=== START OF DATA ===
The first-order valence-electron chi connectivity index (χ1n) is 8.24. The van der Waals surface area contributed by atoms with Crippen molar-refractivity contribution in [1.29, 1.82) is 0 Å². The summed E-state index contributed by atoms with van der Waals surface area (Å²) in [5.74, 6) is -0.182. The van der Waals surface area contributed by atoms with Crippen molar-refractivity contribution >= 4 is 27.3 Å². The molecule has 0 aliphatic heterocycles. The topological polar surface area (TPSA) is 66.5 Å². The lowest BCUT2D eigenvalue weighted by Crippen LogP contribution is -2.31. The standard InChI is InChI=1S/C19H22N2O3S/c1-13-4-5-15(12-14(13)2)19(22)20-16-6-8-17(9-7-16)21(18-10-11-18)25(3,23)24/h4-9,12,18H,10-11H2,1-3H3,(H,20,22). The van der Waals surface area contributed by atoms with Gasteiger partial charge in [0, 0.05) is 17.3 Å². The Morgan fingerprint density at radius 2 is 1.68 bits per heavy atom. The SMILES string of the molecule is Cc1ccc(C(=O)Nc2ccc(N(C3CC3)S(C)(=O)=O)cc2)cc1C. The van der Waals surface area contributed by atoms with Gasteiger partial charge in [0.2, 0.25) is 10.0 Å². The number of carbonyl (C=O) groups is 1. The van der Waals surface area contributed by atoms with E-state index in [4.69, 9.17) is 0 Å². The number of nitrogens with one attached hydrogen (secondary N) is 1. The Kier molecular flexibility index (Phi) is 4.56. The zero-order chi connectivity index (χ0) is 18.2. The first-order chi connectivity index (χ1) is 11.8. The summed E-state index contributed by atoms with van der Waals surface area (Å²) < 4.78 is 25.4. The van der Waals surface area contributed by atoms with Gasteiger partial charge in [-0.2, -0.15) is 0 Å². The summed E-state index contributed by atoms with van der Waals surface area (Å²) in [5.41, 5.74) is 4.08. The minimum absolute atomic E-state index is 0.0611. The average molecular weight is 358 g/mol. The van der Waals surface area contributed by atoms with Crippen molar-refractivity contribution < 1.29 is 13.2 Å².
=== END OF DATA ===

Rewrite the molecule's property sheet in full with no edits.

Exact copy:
The first-order valence-electron chi connectivity index (χ1n) is 8.24. The van der Waals surface area contributed by atoms with Crippen molar-refractivity contribution in [1.29, 1.82) is 0 Å². The summed E-state index contributed by atoms with van der Waals surface area (Å²) in [5.74, 6) is -0.182. The van der Waals surface area contributed by atoms with Crippen molar-refractivity contribution >= 4 is 27.3 Å². The molecule has 0 aliphatic heterocycles. The topological polar surface area (TPSA) is 66.5 Å². The lowest BCUT2D eigenvalue weighted by Crippen LogP contribution is -2.31. The standard InChI is InChI=1S/C19H22N2O3S/c1-13-4-5-15(12-14(13)2)19(22)20-16-6-8-17(9-7-16)21(18-10-11-18)25(3,23)24/h4-9,12,18H,10-11H2,1-3H3,(H,20,22). The van der Waals surface area contributed by atoms with Gasteiger partial charge in [0, 0.05) is 17.3 Å². The Morgan fingerprint density at radius 2 is 1.68 bits per heavy atom. The SMILES string of the molecule is Cc1ccc(C(=O)Nc2ccc(N(C3CC3)S(C)(=O)=O)cc2)cc1C. The van der Waals surface area contributed by atoms with Gasteiger partial charge in [0.2, 0.25) is 10.0 Å². The number of carbonyl (C=O) groups is 1. The van der Waals surface area contributed by atoms with E-state index in [4.69, 9.17) is 0 Å². The number of nitrogens with one attached hydrogen (secondary N) is 1. The Kier molecular flexibility index (Phi) is 4.56. The zero-order chi connectivity index (χ0) is 18.2. The first-order chi connectivity index (χ1) is 11.8. The summed E-state index contributed by atoms with van der Waals surface area (Å²) < 4.78 is 25.4. The van der Waals surface area contributed by atoms with Gasteiger partial charge in [-0.2, -0.15) is 0 Å². The summed E-state index contributed by atoms with van der Waals surface area (Å²) in [5.41, 5.74) is 4.08. The minimum absolute atomic E-state index is 0.0611. The average molecular weight is 358 g/mol. The van der Waals surface area contributed by atoms with Crippen molar-refractivity contribution < 1.29 is 13.2 Å².